Engine:BBC 572 cu. in.
Fuel Type:Gasoline 93 octane
For Sale By:Private Seller
Exterior Color: Blue
Interior Color: Black
Number of Cylinders: 8
Trim: 2 Door Coupe
Drive Type: RWD
Augusta, New Jersey, United States
General Motors isn't the first automaker to deliver in-car Internet access, but a proposed plan announced today could make the technology more widespread than any of its competitors have offered. By the 2015 model year, most Chevrolet, Buick, Cadillac and GMC products in the US and Canada will offer 4G LTE mobile broadband access. Initially, GM will just be pairing with AT&T to deliver this service, but additional carriers will be revealed in the future.
Current in-car Wi-Fi hot spots are limited to 3G, but GM says that 4G LTE is 10 times faster than 3G service and will allow for full Internet access, including streaming video for entertainment as well as services like real-time traffic updates and navigation driving directions. There is also no need for a paired smartphone with this new system, which should make it easier to use, and GM and AT&T will also be working together to develop new apps for customers.
Buyers can expect to start seeing 4G LTE in their cars starting next year, and GM is already planning to expand the service to other global markets as well. All of the information from GM's announcement is posted in a press release below.
The 2014 Chevrolet SS will make its racing debut for the 2013 Daytona 500, but the production version of the car will get its official unveiling on February 16 in Daytona, a week before The Great American Race. According to a report by Automotive News, the reveal has been confirmed by Jim Campbell, Chevy's US vice president of performance and motorsports. With the departure of the Dodge Charger, the new Chevrolet racecar will be the only competitor to feature a V8, rear-wheel-drive layout in both street and NASCAR form.
NASCAR fans will be able to see the new fullsize performance-oriented sedan on display in the festivities leading up to the Daytona 500, but the car won't go on sale until later in the year. The Australian-built Chevy SS will be a low-volume performance model, and it will be priced above the 2014 Impala, which starts at $27,535.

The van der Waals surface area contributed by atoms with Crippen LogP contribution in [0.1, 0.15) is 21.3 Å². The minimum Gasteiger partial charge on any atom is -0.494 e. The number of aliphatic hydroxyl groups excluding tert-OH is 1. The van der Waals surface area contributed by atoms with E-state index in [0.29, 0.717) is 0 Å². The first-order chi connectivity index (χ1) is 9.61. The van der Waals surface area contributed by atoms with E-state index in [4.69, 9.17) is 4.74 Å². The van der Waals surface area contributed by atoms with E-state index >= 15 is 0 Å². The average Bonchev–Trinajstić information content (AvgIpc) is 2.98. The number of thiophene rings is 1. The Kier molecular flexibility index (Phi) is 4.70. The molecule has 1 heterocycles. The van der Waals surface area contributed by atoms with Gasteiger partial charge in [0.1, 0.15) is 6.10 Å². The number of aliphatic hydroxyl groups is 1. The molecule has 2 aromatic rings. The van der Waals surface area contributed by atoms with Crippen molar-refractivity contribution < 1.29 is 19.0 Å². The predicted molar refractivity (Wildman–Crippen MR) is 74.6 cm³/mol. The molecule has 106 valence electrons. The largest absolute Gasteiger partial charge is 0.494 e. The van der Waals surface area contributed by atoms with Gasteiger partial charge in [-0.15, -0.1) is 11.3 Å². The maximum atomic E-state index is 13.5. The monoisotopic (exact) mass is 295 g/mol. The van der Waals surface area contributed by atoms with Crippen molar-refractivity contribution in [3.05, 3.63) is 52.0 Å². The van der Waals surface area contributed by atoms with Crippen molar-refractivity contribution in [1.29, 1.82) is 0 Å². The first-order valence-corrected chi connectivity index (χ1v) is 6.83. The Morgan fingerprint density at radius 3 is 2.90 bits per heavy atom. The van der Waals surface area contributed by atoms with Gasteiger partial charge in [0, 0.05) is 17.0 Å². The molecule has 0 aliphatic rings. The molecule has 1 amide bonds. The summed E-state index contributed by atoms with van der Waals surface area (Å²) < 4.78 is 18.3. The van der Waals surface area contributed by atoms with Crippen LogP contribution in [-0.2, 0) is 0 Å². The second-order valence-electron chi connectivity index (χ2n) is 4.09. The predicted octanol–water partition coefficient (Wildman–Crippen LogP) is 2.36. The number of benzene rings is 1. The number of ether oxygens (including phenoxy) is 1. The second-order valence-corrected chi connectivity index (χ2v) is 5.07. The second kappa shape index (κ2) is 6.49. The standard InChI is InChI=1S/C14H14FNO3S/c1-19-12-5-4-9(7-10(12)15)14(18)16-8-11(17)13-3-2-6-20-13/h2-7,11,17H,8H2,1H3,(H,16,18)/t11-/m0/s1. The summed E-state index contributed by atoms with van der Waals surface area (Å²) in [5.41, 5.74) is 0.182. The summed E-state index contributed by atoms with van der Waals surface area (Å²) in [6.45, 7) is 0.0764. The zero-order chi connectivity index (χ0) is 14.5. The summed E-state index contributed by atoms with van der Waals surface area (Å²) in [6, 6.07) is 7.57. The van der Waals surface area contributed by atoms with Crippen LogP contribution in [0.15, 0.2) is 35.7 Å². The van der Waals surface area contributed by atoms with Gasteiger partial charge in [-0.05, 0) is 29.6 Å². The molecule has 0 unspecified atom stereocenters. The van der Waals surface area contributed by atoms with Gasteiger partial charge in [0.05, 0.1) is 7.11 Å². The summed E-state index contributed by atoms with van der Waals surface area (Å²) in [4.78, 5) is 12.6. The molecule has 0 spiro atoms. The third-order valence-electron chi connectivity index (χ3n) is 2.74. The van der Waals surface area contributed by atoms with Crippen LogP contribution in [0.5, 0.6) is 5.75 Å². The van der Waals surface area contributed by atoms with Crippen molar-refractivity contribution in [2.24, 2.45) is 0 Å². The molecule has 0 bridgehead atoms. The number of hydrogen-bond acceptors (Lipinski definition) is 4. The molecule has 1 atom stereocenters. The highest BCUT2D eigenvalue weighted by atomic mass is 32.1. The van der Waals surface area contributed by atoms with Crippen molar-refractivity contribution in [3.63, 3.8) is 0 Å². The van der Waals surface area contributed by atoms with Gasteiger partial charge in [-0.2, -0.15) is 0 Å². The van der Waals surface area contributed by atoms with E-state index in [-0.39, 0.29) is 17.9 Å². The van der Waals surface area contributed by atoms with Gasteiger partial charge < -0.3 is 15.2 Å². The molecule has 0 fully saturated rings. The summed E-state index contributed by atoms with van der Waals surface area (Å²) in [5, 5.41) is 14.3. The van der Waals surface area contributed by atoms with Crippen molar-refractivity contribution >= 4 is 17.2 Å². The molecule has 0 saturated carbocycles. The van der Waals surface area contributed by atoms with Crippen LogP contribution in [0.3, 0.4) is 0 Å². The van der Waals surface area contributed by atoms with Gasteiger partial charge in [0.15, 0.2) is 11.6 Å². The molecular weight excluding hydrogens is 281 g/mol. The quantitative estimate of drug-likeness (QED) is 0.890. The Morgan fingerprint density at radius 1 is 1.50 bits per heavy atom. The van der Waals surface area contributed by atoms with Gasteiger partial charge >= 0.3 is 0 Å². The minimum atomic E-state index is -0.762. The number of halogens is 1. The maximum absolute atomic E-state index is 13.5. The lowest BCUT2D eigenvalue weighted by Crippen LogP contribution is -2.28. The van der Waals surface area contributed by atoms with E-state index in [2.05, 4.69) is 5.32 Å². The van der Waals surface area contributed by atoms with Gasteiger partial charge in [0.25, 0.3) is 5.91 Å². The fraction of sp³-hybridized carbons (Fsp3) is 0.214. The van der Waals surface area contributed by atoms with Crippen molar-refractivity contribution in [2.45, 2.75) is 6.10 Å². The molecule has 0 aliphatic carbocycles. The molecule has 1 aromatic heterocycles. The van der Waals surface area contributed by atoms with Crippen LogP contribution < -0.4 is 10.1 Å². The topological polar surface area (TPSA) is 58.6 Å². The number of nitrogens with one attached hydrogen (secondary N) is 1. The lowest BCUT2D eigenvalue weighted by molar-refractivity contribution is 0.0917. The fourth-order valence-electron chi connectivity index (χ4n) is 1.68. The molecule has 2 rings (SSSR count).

We tell you about what a car is like to drive every day, remarking on throttle response, steering weight and feedback, squat, dive, brake fade and a dozen or more other factors of performance. What we can't tell you, though, is what the car does to us - how its performance impacts us, physically. That's what makes this video series from Chevrolet so darn cool.
The Bow-Tie brand rented out Spring Mountain Motorsports Ranch, got several (very) different individuals together, strapped a bunch of sensors to their bodies to record biometric data ranging from heart rate to respiration to brain activity, and then handed them keys to the new Chevrolet Corvette Stingray. The results are explained in a series of videos, devoted to each driver, showing how different people react to the Corvette's performance.
If, like your author, you're a nerd for medical science, this is going to be a fascinating set of videos. If not, it's still pretty cool to see how the body of someone with racing experience, like Gran Turismo creator Kazunori Yamauchi, reacts to tracking a car like the Corvette Stingray compared to the owner of legendary Detroit barbecue joint, Slows BBQ. Take a look below for all six videos from the series, or hop over to the Corvette Vimeo channel for the interactive experience, where you can see all the different metrics.